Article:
But, not to sound cliché, if I had to pick one person who has influenced me most profoundly, who inspires me most deeply as an artist to this day, it is my mom. I would not be where I am today without her encouragement and—let’s be honest—frank but constructive criticism. (Thanks, Ma.)

Which pieces of artwork have had the greatest impact on you?

A copy of Bouguereau’s painting Innocence hung in our dining room for many years. I remember gazing at it, trying to absorb every detail in the fabric—in their hands, in Mary’s tender face. I admired its serenity and decided that if I ever became a painter, I should like to create something just as beautiful. I am not one to set the bar too low, apparently.

How often do you paint? Do you always wait for inspiration before beginning? Tell us about your creative process.

If I could, I would paint every morning after I’ve brewed a fresh cup of coffee and spent some time in prayer. The demands of motherhood and business often prevent this, but I try to paint as often as I can, whenever I have a few hours free.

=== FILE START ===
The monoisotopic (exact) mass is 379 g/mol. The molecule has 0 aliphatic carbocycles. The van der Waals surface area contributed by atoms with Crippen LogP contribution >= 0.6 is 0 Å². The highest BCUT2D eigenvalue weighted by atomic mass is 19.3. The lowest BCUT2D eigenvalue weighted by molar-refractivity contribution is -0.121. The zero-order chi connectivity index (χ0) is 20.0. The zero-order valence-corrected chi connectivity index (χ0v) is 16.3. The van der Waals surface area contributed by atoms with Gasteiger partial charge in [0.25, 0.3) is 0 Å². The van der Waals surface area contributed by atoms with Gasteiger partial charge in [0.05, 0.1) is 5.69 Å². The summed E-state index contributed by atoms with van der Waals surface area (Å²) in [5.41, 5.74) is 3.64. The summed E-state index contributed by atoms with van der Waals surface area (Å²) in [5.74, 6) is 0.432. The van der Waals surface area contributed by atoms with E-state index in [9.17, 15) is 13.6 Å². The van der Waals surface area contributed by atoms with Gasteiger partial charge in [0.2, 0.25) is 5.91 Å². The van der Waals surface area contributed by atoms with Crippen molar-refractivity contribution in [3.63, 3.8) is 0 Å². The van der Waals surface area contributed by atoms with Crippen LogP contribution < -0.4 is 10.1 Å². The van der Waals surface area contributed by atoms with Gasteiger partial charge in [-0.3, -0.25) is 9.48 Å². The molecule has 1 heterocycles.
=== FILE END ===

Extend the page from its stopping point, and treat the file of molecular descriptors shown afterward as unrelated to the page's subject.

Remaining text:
Inspiration comes in various forms, but one thing is consistent—I never sit down to paint unless I have a digital image for reference. See, although I’ve never been particularly good at drawing, and my concept sketches are shockingly abysmal, my ten years as a graphic designer—especially working with ministries like Captivenia and Arcãtheos—gave me a unique and incredibly useful skill: the ability to create composite digital images from a variety of sources.

It begins with the name of a saint—either one that someone has commissioned or one that God has placed upon my heart. I start to learn about them; I dig up photographs if they are a modern saint, old paintings if they are not. I read their biography—or a novel, if there is one. Most of all, I ask for their intercession, that they may journey with me through the process.